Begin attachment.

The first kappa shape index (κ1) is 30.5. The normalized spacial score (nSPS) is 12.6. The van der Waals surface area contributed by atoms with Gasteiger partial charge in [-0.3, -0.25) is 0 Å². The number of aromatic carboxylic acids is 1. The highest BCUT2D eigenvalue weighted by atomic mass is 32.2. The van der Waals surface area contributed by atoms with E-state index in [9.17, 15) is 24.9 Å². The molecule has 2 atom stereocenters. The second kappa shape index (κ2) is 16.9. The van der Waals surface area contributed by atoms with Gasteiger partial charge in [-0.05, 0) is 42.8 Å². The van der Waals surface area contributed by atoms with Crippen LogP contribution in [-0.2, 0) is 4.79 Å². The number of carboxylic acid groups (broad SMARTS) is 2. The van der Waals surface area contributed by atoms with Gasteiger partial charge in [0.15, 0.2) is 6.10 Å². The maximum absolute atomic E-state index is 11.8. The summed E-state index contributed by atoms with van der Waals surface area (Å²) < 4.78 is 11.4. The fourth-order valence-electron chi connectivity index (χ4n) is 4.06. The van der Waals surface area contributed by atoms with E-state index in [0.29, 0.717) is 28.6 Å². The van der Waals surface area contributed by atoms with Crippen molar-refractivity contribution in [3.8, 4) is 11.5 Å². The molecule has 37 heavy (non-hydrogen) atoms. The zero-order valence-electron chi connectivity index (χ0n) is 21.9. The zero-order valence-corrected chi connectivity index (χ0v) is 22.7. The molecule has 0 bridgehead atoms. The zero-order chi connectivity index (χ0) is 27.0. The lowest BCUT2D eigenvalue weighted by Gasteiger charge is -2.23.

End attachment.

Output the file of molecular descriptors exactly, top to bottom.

The first kappa shape index (κ1) is 30.5. The normalized spacial score (nSPS) is 12.6. The van der Waals surface area contributed by atoms with Gasteiger partial charge in [-0.3, -0.25) is 0 Å². The number of aromatic carboxylic acids is 1. The highest BCUT2D eigenvalue weighted by atomic mass is 32.2. The van der Waals surface area contributed by atoms with E-state index in [9.17, 15) is 24.9 Å². The molecule has 2 atom stereocenters. The second kappa shape index (κ2) is 16.9. The van der Waals surface area contributed by atoms with Gasteiger partial charge in [-0.05, 0) is 42.8 Å². The van der Waals surface area contributed by atoms with Crippen LogP contribution in [-0.2, 0) is 4.79 Å². The number of carboxylic acid groups (broad SMARTS) is 2. The van der Waals surface area contributed by atoms with Gasteiger partial charge in [0.15, 0.2) is 6.10 Å². The maximum absolute atomic E-state index is 11.8. The summed E-state index contributed by atoms with van der Waals surface area (Å²) < 4.78 is 11.4. The fourth-order valence-electron chi connectivity index (χ4n) is 4.06. The van der Waals surface area contributed by atoms with E-state index in [0.29, 0.717) is 28.6 Å². The van der Waals surface area contributed by atoms with Crippen molar-refractivity contribution in [3.8, 4) is 11.5 Å². The molecule has 37 heavy (non-hydrogen) atoms. The zero-order valence-electron chi connectivity index (χ0n) is 21.9. The zero-order valence-corrected chi connectivity index (χ0v) is 22.7. The molecule has 0 bridgehead atoms. The zero-order chi connectivity index (χ0) is 27.0. The lowest BCUT2D eigenvalue weighted by Gasteiger charge is -2.23.